‘Boot camp’ for grad students fosters entrepreneurship
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Hey there, time traveller!
This article was published 22/12/2021 (403 days ago), so information in it may no longer be current.
Universities in Canada are becoming increasingly aware that technologies originating from the academic institutions are not making it into the commercial realm, despite the fact that the actual research is world class.
In the latest effort to buck that trend the first cohort from the University of Manitoba showed off its work in a program that is in the process of going national, called Lab2Market.
The U of M joins Dalhousie, Memorial and Ryerson universities in this 16-week “boot camp” for graduate students who believe the research they are engaged in has commercial potential.
Darren Fast, director of the U of M’s partnerships and innovation office (formerly called the technology transfer office) said the program has been in the works since 2016 and recently received funding from PrairiesCan (formerly Western Economic Diversification).
Of the 13 teams that presented — the teams include a full-time graduate student involved in tech-based university research and an associated faculty member — 10 were connected to the U of M.
The team members received $15,000 — they have to step away from their current course of studies to participate — and receive close guidance from mentors/advisers specially trained for the Lab2Market program.
Among other things, to develop the business concept pitches the proponents must attempt to conduct about 100 interviews with a range of stakeholders in the respective markets or specialized technology sectors in which they are trying to develop.
The extent of interviewing required is designed to ensure the researchers understand the market they are trying to address.
On several occasions during the online presentations this week, program advisers made reference to the phenomenon that negatively impacts many startups — developing a technology that is looking for a problem as opposed to a technology that addressed an existing need.
That is exactly the kind of pitfall that the program is trying to address with university-based researchers interested in commercializing their technology.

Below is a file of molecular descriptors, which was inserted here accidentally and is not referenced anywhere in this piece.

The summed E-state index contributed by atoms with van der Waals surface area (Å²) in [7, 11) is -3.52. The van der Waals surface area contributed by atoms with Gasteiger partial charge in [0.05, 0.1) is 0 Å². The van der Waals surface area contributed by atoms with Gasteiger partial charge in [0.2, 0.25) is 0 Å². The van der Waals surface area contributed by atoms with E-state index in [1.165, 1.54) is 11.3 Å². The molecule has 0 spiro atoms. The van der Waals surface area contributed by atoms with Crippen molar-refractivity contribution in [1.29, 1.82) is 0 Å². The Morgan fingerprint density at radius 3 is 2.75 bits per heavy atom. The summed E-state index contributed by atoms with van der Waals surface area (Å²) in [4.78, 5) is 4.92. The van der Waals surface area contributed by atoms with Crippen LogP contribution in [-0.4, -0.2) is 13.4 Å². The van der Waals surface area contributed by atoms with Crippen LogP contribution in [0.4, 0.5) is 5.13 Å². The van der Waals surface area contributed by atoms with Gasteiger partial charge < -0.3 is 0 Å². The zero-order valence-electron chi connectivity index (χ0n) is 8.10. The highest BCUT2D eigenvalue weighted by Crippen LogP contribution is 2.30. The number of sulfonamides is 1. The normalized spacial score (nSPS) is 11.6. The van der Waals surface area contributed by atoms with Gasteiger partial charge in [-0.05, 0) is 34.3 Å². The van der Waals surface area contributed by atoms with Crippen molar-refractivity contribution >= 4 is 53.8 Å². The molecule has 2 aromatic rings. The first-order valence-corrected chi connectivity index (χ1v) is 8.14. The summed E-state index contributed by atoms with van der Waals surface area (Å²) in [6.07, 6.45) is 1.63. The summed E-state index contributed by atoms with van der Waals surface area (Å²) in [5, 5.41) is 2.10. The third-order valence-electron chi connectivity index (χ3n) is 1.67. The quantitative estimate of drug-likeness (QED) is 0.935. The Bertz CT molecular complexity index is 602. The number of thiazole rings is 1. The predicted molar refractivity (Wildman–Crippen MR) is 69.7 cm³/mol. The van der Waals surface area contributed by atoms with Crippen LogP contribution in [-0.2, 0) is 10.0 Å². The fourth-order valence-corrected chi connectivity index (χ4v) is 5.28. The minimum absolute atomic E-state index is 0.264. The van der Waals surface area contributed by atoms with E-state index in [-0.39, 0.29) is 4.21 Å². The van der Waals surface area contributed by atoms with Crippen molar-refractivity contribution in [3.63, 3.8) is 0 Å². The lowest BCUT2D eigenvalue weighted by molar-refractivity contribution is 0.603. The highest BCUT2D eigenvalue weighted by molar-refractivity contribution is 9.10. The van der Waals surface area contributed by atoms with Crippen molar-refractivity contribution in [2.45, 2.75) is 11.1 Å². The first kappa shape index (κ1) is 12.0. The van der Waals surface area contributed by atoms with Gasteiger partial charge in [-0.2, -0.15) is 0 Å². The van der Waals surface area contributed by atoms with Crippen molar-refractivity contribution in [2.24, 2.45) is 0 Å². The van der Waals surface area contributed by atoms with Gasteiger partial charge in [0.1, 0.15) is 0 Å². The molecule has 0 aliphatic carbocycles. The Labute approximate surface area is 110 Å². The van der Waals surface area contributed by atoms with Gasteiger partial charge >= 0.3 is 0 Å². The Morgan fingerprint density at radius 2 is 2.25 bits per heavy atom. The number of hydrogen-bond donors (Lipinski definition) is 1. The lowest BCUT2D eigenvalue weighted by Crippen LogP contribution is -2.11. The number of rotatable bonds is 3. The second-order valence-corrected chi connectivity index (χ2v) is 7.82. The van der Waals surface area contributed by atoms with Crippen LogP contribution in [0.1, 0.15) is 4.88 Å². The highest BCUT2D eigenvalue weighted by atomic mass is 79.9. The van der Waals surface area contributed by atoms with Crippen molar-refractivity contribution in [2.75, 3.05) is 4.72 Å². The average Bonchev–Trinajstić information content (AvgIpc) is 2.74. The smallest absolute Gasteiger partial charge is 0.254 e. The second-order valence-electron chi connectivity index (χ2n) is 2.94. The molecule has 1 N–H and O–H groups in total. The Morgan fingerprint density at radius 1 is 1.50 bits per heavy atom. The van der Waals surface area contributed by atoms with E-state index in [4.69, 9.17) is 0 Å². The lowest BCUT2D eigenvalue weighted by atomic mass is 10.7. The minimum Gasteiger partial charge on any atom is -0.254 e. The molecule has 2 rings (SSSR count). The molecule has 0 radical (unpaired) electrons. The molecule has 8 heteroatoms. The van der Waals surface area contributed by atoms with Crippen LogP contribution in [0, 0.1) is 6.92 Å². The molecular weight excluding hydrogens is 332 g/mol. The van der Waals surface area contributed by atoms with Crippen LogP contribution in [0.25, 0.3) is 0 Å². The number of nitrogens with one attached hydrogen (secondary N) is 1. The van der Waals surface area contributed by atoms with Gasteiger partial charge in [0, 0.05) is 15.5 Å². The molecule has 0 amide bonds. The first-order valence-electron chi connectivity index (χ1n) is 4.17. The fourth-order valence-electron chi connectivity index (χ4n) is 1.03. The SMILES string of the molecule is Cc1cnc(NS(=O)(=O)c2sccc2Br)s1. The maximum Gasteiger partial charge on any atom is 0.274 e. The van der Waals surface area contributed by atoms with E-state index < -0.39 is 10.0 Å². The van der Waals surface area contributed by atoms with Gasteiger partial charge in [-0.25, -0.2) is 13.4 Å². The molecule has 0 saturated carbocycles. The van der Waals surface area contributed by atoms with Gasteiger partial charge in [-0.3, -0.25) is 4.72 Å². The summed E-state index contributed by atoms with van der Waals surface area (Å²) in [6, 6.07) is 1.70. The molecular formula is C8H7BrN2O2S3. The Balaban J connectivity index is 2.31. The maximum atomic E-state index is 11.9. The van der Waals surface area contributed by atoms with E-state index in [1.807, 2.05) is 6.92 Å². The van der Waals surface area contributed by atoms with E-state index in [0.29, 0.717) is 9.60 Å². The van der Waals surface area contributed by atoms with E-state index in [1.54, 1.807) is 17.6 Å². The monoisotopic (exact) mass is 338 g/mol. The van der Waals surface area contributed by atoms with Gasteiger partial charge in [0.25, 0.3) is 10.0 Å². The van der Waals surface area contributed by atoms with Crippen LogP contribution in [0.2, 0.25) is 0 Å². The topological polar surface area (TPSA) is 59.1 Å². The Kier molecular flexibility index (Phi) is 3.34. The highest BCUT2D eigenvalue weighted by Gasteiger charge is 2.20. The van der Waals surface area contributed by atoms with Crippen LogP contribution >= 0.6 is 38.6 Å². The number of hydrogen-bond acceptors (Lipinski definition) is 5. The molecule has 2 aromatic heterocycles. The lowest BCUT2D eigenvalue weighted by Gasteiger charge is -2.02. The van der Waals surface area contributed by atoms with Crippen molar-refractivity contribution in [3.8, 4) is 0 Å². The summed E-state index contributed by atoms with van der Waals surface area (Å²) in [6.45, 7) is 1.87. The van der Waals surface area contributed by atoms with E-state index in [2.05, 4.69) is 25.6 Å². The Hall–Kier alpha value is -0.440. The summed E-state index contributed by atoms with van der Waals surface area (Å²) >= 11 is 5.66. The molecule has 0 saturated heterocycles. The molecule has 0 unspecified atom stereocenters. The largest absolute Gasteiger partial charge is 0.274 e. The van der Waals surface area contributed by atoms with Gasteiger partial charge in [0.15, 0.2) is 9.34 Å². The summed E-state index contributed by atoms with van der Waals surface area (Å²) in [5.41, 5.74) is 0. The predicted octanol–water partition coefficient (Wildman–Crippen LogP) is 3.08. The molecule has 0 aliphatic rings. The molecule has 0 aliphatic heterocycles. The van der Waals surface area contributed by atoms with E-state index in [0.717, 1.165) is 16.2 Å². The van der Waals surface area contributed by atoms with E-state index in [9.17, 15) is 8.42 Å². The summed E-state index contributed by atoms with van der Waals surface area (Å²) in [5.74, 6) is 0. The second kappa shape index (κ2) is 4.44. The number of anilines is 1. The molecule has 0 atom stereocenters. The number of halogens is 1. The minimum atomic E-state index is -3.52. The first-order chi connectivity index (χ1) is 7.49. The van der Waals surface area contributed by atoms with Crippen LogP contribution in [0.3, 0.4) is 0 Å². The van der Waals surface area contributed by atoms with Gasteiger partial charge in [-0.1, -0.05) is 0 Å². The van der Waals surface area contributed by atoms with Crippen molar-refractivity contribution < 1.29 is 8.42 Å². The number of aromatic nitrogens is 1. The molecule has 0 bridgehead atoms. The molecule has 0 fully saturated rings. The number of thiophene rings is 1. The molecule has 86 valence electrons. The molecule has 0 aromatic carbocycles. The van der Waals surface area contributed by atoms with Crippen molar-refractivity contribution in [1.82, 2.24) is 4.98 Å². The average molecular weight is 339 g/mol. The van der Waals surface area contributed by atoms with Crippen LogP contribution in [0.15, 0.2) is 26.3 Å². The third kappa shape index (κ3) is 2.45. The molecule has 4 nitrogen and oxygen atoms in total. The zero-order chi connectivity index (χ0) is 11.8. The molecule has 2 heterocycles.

“If you think about why startup companies fail, the biggest reason is that they don’t understand their market,” Fast said. “We simply have not been teaching people how to assess the market at the front end.”
One team which wanted to deploy drone technology to undertake crop analysis said originally it was conceived that farmers would be the target market. But after some investigation it was determined that would not be commercially viable, but a subsequent pivot brought them back to farmers as the likely paying customers.
Whether or not that enterprise gets off the ground, the exercise of undertaking market research without holding on to preconceived notions is seen as an important shift in thinking for university researchers looking to build companies around that work.
Fast believes the program will help instil a culture change at Canadian universities.
“We are going to see an increase in technologies that come out of the university, it will create that culture of entrepreneurship which, at the U of M, we are pretty intentionally focused on creating going forward,” said Fast.
He said the goal is to increasingly build those skills into the student population as well as faculty and staff.
“We realize the world is changing,” he said, “For instance everyone rapidly pivoted to online learning. The very act of that pivot is an entrepreneurial activity.”
The potential business concepts presented included robotics technologies for limb rehabilitation, 3D printing for medical use, a new chemotherapy drug, digital sensors, a science as a service concept and artificial intelligence service that could predict problems before they occur for manufacturers.
Not counting the U of M cohort, the program has “graduated” 120 researchers so far and participants have raised on average about $150,000 each.
Many will not go on to develop actual companies from the technology but Fast estimates that four or five of the 13 who presented on Tuesday will do so.
While efforts are being made to standardize the delivery to create a true national program, the impact may be different in every community relative to the startup support systems that currently exist.
In Winnipeg, Fast hopes that the on-going program — recruiting is going on now for the next cohort for next spring — will mean more clients for the business incubators and accelerators like North Forge and Manitoba Technology Accelerator.
“We think it will boost the whole ecosystem,” he said.
Martin Cash has been writing a column and business news at the Free Press since 1989. Over those years he’s written through a number of business cycles and the rise and fall (and rise) in fortunes of many local businesses.